Your leaders behave like heroes? Your business may be in trouble!
The Cynefin framework distinguishes five contexts which are defined by the nature of the cause-and-effect relationship between business challenges and appropriate solutions.
From my perspective each context requires a different leadership style. Typical organisations seem to have too many HEROES, and too few GARDENERS and GUARDIANS. Would you agree?
𝐂𝐋𝐄𝐀𝐑 𝐂𝐎𝐍𝐓𝐄𝐗𝐓 (domain of the best practise characterized by stability and clear cause-and-effect relationship):
✰𝘈𝘱𝘱𝘳𝘰𝘢𝘤𝘩: Sense►categorize►respond. Command and control works best, little communication is needed.
✰𝘛𝘪𝘱: Try to automatize activities to maximize efficiency.
𝐂𝐎𝐌𝐏𝐋𝐈𝐂𝐀𝐓𝐄𝐃 𝐂𝐎𝐍𝐓𝐄𝐗𝐓 (multiple right answers possible):
✰𝘈𝘱𝘱𝘳𝘰𝘢𝘤𝘩: Sense►analyse►respond to come up with an effective response.
✰𝘛𝘪𝘱: Continuously improve your processes and systems and strengthen the competencies of the experts in the team.
𝐂𝐎𝐌𝐏𝐋𝐄𝐗 𝐂𝐎𝐍𝐓𝐄𝐗𝐓 (no right solution, everything is in a constant flux and changes are emerging, we understand why things happen only in retrospect):
✰𝘈𝘱𝘱𝘳𝘰𝘢𝘤𝘩: Probe►sense►respond, “safe to fail” experiments to understand the environment better.
✰𝘛𝘪𝘱: Strengthen the 𝓲𝓑𝓼𝓲𝓷𝓰 𝓮𝓷𝓪𝓫𝓵𝓮𝓻𝓼 (Identity, Artful Participation, Conflict Resolution, Communication, Organisational Alignment, Decision-Making, Execution, Learning)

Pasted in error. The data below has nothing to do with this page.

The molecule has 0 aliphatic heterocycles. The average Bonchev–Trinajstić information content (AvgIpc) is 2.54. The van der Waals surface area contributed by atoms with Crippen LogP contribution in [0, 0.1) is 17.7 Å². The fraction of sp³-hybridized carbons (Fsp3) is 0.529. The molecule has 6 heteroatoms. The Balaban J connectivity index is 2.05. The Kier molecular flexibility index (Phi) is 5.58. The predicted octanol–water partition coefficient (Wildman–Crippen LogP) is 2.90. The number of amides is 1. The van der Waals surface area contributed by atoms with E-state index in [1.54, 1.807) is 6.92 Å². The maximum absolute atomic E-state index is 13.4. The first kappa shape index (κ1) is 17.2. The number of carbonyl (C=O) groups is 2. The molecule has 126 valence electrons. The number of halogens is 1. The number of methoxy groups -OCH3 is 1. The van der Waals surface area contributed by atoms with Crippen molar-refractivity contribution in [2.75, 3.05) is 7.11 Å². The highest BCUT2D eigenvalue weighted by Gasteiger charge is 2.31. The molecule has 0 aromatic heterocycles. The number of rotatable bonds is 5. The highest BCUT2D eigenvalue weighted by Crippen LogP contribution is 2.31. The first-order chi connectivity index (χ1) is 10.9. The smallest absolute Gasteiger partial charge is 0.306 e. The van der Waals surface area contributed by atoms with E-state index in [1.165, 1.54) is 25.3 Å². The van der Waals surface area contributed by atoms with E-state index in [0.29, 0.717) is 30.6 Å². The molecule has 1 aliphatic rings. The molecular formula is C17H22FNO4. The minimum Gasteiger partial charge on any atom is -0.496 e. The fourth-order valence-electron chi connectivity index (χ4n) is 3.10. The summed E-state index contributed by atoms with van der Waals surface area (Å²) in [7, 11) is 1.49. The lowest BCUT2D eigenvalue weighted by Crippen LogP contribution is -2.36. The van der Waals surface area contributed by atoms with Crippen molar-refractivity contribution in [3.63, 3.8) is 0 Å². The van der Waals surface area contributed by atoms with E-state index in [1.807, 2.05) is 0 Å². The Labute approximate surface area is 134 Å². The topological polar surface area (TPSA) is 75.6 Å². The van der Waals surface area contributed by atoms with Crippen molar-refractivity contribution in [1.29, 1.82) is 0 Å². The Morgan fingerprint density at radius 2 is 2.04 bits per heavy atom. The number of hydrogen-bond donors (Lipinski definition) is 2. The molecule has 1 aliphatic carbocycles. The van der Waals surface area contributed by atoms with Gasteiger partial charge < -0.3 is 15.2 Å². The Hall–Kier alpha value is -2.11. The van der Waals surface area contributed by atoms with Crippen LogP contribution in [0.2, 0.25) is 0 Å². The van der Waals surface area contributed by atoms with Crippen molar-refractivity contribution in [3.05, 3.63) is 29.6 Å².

𝐂𝐇𝐀𝐎𝐓𝐈𝐂 𝐂𝐎𝐍𝐓𝐄𝐗𝐓 (realm of the unknowables, the relationship between cause and effect cannot be determined):
✰𝘈𝘱𝘱𝘳𝘰𝘢𝘤𝘩: Act►sense►respond. Do something and assess if the action is bringing you a step towards a more comfortable place.
✰𝘛𝘪𝘱: Be aware of power games and try to move your business out of that space by leveraging the 𝓲𝓑𝓼𝓲𝓷𝓰 𝓮𝓷𝓪𝓫𝓵𝓮𝓻𝓼
𝐂𝐎𝐍𝐅𝐔𝐒𝐄𝐃 𝐂𝐎𝐍𝐓𝐄𝐗𝐓 (“I don’t know” or “I don’t know that I don’t know” which context I am in):
✰𝘈𝘱𝘱𝘳𝘰𝘢𝘤𝘩: Here it is all about increasing consciousness.
✰𝘛𝘪𝘱: always remind yourself that your standard activities from yesterday may not be appropriate anymore in today’s context.
For information about the Cynefin framework developed by Dave Snowden please find here an insightful HBR article.